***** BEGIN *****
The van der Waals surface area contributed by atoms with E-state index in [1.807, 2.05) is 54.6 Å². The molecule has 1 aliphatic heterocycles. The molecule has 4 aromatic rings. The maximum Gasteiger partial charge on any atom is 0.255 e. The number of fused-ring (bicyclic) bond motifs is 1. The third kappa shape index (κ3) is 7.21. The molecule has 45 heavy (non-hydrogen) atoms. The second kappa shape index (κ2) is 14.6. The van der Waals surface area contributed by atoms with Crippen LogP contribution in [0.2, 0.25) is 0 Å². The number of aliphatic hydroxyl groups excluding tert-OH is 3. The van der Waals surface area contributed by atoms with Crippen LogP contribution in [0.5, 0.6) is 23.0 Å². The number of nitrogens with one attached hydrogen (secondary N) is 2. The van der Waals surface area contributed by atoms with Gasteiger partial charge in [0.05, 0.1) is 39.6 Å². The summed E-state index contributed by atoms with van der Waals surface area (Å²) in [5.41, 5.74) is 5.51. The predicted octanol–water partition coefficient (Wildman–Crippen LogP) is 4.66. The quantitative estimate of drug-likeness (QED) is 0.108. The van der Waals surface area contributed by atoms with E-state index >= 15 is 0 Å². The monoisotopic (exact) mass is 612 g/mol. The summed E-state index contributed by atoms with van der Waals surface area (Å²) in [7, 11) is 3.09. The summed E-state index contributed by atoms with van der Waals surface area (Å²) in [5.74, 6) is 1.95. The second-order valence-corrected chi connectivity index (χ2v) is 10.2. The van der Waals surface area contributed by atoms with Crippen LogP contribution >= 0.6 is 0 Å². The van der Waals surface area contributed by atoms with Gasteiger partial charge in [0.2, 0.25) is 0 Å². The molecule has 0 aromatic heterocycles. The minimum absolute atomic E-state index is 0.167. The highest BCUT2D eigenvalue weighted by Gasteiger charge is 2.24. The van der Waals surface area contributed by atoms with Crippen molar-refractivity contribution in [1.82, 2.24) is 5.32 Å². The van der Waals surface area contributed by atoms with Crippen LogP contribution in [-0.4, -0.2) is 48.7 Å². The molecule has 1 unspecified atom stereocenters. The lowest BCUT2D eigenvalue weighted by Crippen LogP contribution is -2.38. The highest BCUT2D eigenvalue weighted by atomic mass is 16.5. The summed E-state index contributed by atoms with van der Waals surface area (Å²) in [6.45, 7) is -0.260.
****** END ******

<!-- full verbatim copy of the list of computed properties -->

The van der Waals surface area contributed by atoms with E-state index in [1.807, 2.05) is 54.6 Å². The molecule has 1 aliphatic heterocycles. The molecule has 4 aromatic rings. The maximum Gasteiger partial charge on any atom is 0.255 e. The number of fused-ring (bicyclic) bond motifs is 1. The third kappa shape index (κ3) is 7.21. The molecule has 45 heavy (non-hydrogen) atoms. The second kappa shape index (κ2) is 14.6. The van der Waals surface area contributed by atoms with Crippen LogP contribution in [0.2, 0.25) is 0 Å². The number of aliphatic hydroxyl groups excluding tert-OH is 3. The van der Waals surface area contributed by atoms with Crippen LogP contribution in [0.5, 0.6) is 23.0 Å². The number of nitrogens with one attached hydrogen (secondary N) is 2. The van der Waals surface area contributed by atoms with Gasteiger partial charge in [0.05, 0.1) is 39.6 Å². The summed E-state index contributed by atoms with van der Waals surface area (Å²) in [5.41, 5.74) is 5.51. The predicted octanol–water partition coefficient (Wildman–Crippen LogP) is 4.66. The quantitative estimate of drug-likeness (QED) is 0.108. The van der Waals surface area contributed by atoms with E-state index >= 15 is 0 Å². The monoisotopic (exact) mass is 612 g/mol. The summed E-state index contributed by atoms with van der Waals surface area (Å²) in [7, 11) is 3.09. The summed E-state index contributed by atoms with van der Waals surface area (Å²) in [5.74, 6) is 1.95. The second-order valence-corrected chi connectivity index (χ2v) is 10.2. The van der Waals surface area contributed by atoms with Crippen LogP contribution >= 0.6 is 0 Å². The van der Waals surface area contributed by atoms with Gasteiger partial charge in [0.2, 0.25) is 0 Å². The molecule has 0 aromatic heterocycles. The minimum absolute atomic E-state index is 0.167. The highest BCUT2D eigenvalue weighted by Gasteiger charge is 2.24. The van der Waals surface area contributed by atoms with Crippen molar-refractivity contribution in [1.82, 2.24) is 5.32 Å². The van der Waals surface area contributed by atoms with Crippen LogP contribution in [-0.4, -0.2) is 48.7 Å². The molecule has 1 unspecified atom stereocenters. The lowest BCUT2D eigenvalue weighted by Crippen LogP contribution is -2.38. The highest BCUT2D eigenvalue weighted by atomic mass is 16.5. The summed E-state index contributed by atoms with van der Waals surface area (Å²) in [6.45, 7) is -0.260.